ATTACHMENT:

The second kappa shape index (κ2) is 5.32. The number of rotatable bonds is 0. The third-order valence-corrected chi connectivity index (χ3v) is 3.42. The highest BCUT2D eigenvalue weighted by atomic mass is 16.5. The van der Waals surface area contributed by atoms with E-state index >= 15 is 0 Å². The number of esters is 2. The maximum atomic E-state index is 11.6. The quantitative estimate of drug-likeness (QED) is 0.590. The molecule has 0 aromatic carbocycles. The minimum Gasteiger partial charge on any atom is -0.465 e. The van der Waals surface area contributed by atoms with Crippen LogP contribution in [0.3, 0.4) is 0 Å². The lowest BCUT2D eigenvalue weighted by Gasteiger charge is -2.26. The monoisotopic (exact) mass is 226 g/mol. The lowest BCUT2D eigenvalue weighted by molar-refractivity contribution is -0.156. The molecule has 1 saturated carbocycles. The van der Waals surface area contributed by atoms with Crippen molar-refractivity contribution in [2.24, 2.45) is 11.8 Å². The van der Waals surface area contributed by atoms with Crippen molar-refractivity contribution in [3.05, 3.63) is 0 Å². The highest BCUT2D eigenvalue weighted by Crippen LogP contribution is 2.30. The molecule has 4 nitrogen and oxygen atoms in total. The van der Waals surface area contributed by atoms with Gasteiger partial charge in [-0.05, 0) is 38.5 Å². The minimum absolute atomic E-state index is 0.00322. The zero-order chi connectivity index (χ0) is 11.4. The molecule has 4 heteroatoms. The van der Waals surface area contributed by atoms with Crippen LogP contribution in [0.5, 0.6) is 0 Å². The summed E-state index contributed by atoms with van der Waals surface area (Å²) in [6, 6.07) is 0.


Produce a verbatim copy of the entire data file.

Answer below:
The second kappa shape index (κ2) is 5.32. The number of rotatable bonds is 0. The third-order valence-corrected chi connectivity index (χ3v) is 3.42. The highest BCUT2D eigenvalue weighted by atomic mass is 16.5. The van der Waals surface area contributed by atoms with E-state index >= 15 is 0 Å². The number of esters is 2. The maximum atomic E-state index is 11.6. The quantitative estimate of drug-likeness (QED) is 0.590. The molecule has 0 aromatic carbocycles. The minimum Gasteiger partial charge on any atom is -0.465 e. The van der Waals surface area contributed by atoms with Crippen LogP contribution in [0.3, 0.4) is 0 Å². The lowest BCUT2D eigenvalue weighted by Gasteiger charge is -2.26. The monoisotopic (exact) mass is 226 g/mol. The lowest BCUT2D eigenvalue weighted by molar-refractivity contribution is -0.156. The molecule has 1 saturated carbocycles. The van der Waals surface area contributed by atoms with Crippen molar-refractivity contribution in [2.24, 2.45) is 11.8 Å². The van der Waals surface area contributed by atoms with Crippen molar-refractivity contribution in [3.05, 3.63) is 0 Å². The highest BCUT2D eigenvalue weighted by Crippen LogP contribution is 2.30. The molecule has 4 nitrogen and oxygen atoms in total. The van der Waals surface area contributed by atoms with Gasteiger partial charge in [-0.05, 0) is 38.5 Å². The minimum absolute atomic E-state index is 0.00322. The zero-order chi connectivity index (χ0) is 11.4. The molecule has 4 heteroatoms. The van der Waals surface area contributed by atoms with Crippen LogP contribution in [0.5, 0.6) is 0 Å². The summed E-state index contributed by atoms with van der Waals surface area (Å²) in [6, 6.07) is 0.